'Man Utd's amateur hour goes beyond Ole Gunnar Solskjaer as board let standards slip'
If you are surprised or shocked that Manchester United are on the lookout for an interim manager, you shouldn’t be.
The self-proclaimed greatest club in the world has had an interim manager for the last three years.
In terms of the football operation - and the last time I checked, that was meant to be the main purpose of Manchester United - it has been one extended amateur hour since the moment some executive bright sparks, presumably headed by Ed Woodward, believed they could turn a failed novice into a managerial heavyweight.
It would have been nice if it had worked out for Ole Gunnar Solskjaer - and I, for one, would have liked it to do just that - but it was, at best, a fanciful idea.
At worst, it was a preposterous mis-step.
It has been one extended amateur hour since Woodward and his cohorts thought they could mastermind the football side of things as well as tempting noodle partners into the vast commercial fold.
Signing up official wine and mattress partners has been a cinch. Signing difference-making players has been a puzzle they, so often, cannot work out.
It has been one extended amateur hour since it became clear the Glazers are happy to tootle along around the top four as long as they can take their annual dividends in the millions and occasionally sell a tranche of shares for untold fortunes.
United has become a club that knows the price of everything but the footballing value of very little.
It has become a club that measures itself as much by clicks as it does by kicks.
Remember the treble? The only treble they are winning nowadays is Facebook, Twitter and Instagram.
No wonder one of the most iconic footballing jobs in the history of the game will not have the elite managers banging down the Old Trafford door.
You cannot say United have not spent serious money on players because they have.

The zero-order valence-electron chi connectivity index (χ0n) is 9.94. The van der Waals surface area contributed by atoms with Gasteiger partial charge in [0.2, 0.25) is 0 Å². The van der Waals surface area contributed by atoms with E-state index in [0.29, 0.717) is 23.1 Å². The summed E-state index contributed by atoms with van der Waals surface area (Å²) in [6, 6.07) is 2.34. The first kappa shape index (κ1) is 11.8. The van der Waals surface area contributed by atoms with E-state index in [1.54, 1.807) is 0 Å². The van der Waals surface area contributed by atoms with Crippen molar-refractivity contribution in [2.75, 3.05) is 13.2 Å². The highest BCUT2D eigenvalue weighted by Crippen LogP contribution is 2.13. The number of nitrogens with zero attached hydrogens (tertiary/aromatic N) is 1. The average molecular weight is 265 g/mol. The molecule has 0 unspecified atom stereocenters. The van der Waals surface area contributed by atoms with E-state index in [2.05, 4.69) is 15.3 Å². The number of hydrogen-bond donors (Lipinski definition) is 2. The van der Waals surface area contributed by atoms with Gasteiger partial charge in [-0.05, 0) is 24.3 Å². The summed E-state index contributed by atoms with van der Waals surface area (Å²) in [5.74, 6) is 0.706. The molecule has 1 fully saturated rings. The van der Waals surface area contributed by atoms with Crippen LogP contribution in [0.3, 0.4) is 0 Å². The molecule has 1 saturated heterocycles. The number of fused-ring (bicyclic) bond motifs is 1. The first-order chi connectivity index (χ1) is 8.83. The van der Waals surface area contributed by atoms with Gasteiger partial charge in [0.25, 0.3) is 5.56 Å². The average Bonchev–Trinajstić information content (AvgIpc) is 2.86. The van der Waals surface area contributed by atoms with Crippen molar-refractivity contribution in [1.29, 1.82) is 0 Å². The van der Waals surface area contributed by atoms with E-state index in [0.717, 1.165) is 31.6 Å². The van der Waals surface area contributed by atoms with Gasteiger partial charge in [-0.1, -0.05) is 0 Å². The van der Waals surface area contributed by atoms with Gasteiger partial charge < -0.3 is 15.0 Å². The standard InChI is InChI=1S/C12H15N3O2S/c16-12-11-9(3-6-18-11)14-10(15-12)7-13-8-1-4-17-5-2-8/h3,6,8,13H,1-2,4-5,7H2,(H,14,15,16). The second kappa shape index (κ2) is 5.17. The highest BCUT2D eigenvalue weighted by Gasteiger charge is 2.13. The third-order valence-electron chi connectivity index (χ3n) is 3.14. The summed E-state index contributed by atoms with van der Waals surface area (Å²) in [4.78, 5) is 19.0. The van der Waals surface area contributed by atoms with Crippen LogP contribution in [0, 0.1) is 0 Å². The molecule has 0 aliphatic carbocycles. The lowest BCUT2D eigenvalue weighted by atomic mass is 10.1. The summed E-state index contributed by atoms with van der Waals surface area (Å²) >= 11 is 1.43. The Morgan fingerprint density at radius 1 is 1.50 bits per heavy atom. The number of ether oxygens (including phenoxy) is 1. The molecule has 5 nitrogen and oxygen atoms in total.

The new manager will be inheriting a squad of many talents but it is a squad of disparate talents, cobbled together without a hint of strategic vision from the very top.
When Pep Guardiola walked into the Etihad, he knew the executive support, from Ferran Soriano and Txiki Begiristain, would be exceptional.
No incoming United manager can think likewise.
Modern football demands a side with title-winning ambitions must have serious options in the defensive midfield area.
United have McFred.
It is almost comical.
In a transfer battle with absolutely no-one else, United managed to pay £73million for Jadon Sancho, and for all his match-winning exploits, the arrival of Cristiano Ronaldo has coincided with a major slump.
Coincided? That is almost certainly the wrong word. What he brings in late winners against Villarreal, he takes away in work-rate.
And that is where the footballers themselves come in. That is where you can excuse Woodward, the boardroom and even the departed Solskjaer.
This is a squad of United players who have let their standards slip dramatically.
For one thing, they do not look fit enough. They look half a yard, at least, from the pace of City, Chelsea and Liverpool.
And too many have allowed their form to fall off a cliff.
At least a new manager will have a fantastic set of supporters
All he will need then is a fantastic team ON and OFF the pitch.
Good luck with that.